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Treatment of Enslaved Peoples

Enslaved people resisted and challenged the institution of slavery. This resistance took many forms, including asserting their humanity, refusing to work, escaping bondage, or assisting freedom seekers. To dare to dream was an act of defiant resistance.

Peter Russell, the Receiver General of Upper Canada (1796-1799), and his sister Elizabeth enslaved a woman named Peggy, and her three children: Amy, Milly, and Jupiter.  Elizabeth described Peggy as “insolent” and “pilfering”, referring to her resistance to service.

"My Slave Peggy, whom you were so good to promise to assist in getting rid of, … is now at large, being not permitted by my Sister to enter this House, and shows a disposition at Times to be very troublesome, which may perhaps compel me to commit her again to Prison. I shall be glad that you would either taker away immediately, or return to me the Bill of Sale I gave you to enable you to do so."

Peter Russell to Matthew Elliott,
York, 19 September 1801

Letter from Peter Russell to Matthew Elliott [1801]
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Letter from Peter Russell to Matthew Elliott [1801]
Archives of Ontario
F 46-0-0-2350
Newspaper article offering a reward for a runaway enslaved person

Upper Canada Gazette, 4 July 1793
Microfilm reel number N 31, Archives of Ontario

Newspaper article about a runaway enslaved person

Upper Canada Gazette, 4 July 1793
Microfilm reel number N 31, Archives of Ontario

One example is that of Henry Lewis, who fled to Schenectady, New York from Newark (Niagara-on-the-Lake) in order to escape the ownership of William Jarvis, the provincial secretary and registrar. While there he wrote to Jarvis requesting to purchase his freedom.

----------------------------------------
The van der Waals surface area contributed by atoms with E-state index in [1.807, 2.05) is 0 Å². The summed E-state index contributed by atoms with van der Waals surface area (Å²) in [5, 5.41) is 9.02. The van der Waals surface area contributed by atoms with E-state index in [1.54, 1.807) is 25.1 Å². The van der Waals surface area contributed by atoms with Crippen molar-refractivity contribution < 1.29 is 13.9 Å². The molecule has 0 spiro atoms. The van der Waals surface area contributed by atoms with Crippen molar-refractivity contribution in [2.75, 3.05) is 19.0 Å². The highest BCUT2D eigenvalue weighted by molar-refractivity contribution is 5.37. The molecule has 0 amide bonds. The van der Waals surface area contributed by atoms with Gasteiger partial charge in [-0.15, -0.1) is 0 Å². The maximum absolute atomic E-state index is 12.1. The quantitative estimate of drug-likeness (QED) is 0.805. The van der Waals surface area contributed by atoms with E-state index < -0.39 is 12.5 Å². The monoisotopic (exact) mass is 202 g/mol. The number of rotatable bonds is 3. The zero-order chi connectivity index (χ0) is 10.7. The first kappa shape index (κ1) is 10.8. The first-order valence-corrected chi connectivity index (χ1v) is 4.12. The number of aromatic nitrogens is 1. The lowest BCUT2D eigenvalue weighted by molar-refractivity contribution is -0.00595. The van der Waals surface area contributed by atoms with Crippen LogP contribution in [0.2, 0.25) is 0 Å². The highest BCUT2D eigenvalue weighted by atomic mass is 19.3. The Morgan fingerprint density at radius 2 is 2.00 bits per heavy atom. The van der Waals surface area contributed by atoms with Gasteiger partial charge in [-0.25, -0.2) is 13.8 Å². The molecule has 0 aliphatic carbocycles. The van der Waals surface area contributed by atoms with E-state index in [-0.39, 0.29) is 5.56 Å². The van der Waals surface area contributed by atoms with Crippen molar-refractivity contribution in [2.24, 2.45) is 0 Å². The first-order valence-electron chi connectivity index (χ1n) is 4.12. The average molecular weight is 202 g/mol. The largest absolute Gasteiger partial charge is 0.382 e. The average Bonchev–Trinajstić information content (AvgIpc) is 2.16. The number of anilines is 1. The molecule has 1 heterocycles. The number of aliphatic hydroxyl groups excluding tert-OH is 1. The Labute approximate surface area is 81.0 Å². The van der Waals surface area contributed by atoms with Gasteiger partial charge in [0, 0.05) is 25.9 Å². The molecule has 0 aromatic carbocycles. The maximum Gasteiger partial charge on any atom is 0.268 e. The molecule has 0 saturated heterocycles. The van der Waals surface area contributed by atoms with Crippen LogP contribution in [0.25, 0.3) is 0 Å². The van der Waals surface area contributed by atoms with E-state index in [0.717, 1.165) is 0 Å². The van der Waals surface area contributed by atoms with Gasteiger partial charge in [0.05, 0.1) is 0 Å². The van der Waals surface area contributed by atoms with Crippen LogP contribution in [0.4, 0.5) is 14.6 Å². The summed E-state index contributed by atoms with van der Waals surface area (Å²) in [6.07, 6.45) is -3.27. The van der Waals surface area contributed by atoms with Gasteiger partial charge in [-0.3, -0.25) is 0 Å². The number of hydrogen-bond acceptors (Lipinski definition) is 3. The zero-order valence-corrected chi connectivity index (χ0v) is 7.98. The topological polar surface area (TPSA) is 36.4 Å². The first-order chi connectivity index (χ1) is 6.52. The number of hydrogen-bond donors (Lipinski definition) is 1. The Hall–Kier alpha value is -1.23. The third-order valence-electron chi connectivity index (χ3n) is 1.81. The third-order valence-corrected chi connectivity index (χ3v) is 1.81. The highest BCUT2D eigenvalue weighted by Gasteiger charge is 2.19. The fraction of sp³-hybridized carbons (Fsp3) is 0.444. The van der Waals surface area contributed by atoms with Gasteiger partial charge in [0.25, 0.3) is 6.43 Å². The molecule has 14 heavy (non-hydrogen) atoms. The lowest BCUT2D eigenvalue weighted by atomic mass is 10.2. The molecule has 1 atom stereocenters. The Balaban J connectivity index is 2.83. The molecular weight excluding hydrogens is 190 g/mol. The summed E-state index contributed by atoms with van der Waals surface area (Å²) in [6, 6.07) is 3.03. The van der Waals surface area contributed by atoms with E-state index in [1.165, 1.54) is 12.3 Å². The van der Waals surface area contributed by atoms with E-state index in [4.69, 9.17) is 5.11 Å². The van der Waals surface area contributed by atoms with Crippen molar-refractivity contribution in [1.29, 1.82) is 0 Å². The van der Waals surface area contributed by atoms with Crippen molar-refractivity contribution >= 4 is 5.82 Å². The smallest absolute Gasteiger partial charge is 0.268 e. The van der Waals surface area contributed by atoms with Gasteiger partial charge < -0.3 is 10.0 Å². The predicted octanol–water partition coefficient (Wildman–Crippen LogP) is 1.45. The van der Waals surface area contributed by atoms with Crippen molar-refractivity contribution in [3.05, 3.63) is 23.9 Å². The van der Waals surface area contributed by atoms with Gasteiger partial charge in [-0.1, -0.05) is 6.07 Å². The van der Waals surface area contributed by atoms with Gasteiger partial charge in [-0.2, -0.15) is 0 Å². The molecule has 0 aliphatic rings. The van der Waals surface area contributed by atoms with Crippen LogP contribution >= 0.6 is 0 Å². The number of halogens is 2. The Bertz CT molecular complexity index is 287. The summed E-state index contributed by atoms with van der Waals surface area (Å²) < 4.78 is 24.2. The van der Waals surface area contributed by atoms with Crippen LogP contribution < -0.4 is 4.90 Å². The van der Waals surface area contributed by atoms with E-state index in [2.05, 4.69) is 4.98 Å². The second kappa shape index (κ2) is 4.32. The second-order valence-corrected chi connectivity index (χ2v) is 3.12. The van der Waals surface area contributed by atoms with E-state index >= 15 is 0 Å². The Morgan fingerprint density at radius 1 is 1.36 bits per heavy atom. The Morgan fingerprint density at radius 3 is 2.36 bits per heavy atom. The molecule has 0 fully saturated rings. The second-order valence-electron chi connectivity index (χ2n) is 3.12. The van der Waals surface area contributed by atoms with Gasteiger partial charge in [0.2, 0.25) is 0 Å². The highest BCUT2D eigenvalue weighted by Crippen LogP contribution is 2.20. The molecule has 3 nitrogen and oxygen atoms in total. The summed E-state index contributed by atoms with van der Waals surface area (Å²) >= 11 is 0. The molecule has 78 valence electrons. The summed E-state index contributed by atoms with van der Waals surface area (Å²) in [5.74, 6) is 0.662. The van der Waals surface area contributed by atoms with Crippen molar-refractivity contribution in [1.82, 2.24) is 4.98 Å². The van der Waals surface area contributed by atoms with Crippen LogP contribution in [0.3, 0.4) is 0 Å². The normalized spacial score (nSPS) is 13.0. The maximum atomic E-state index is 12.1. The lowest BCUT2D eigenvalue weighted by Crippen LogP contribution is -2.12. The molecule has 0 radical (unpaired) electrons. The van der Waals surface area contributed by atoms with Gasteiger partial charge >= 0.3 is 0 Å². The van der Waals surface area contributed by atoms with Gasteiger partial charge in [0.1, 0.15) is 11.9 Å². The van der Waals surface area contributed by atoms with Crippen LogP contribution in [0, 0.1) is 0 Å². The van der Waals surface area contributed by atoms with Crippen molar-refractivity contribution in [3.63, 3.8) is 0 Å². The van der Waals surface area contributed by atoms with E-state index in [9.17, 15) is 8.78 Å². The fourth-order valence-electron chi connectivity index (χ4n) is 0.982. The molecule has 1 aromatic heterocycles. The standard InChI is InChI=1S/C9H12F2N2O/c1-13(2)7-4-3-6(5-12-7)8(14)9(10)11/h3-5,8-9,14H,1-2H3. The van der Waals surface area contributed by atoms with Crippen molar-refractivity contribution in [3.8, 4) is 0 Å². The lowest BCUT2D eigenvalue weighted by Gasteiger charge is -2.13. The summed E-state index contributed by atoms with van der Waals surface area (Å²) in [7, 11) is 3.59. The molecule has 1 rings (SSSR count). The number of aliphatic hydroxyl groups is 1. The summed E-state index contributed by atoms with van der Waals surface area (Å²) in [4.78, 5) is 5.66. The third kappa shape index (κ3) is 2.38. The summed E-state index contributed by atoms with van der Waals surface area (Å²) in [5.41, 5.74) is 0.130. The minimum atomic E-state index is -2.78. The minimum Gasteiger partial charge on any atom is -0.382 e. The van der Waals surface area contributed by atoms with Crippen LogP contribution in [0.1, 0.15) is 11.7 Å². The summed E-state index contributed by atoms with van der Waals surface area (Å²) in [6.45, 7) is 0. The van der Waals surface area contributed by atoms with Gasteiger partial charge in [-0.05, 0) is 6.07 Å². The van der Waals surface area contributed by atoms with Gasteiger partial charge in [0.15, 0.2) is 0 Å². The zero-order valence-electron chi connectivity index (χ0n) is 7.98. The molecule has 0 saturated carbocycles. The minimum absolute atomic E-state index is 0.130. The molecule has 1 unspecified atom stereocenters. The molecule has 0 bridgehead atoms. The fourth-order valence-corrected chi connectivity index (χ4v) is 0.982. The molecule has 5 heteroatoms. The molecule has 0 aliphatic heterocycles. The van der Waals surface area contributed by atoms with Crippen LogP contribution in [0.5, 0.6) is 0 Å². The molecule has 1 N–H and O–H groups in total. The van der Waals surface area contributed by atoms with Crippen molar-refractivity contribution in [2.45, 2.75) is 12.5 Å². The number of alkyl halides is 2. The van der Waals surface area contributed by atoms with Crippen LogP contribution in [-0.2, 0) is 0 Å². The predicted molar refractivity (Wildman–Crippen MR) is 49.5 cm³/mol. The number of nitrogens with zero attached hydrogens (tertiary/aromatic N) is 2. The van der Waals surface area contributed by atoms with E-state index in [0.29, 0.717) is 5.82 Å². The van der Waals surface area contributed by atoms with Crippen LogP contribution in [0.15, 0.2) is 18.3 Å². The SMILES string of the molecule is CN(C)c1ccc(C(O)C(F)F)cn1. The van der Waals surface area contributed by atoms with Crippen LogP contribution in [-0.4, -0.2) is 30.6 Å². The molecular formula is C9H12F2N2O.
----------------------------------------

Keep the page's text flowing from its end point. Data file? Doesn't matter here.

My desired to support my self as free man and enjoy all the benefits which may result from my being free in a country whear a Blackman is defended by the laws as much as a white man is induce me to make you an offer of purchasing myself . . . .

the reason why I left your house is this your [Jarvis' wife Hannah] vexed me to so high a degree that it was far beyond the power of man to support it is true and I will say in all company that I always lived as well in your house as I should wish.

Painting of Hannah Jarvis hoer her two daughters
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Hannah Jarvis (née Peters) and her daughters. Maria Lavini and Augusta Honoria Jarvis, [ca. 1791]
James Earl
Oil on canvas
Royal Ontario Museum ©ROM
 Ink on paper, handwritten letter
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Henry Lewis letter to William Jarvis, 1798
William Jarvis Papers
Reference Code: S109 B55 PP. 56-57
Toronto Public Library (TRL)
Special Collections, Archive & Digital Collections, Baldwin Room
A watercolour painting of Schenectady New York
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Schenectady, 10th Sept. 1832
Watercolour, 108 X 168 mm
Library and Archives Canada /Dr. Nigel Davies, Gelati, Mexico (Original Source)
Acc. No. 1981-42-2 C8303471

In this video, learn more about the Jarvis Family history and its relation to enslaved labour.

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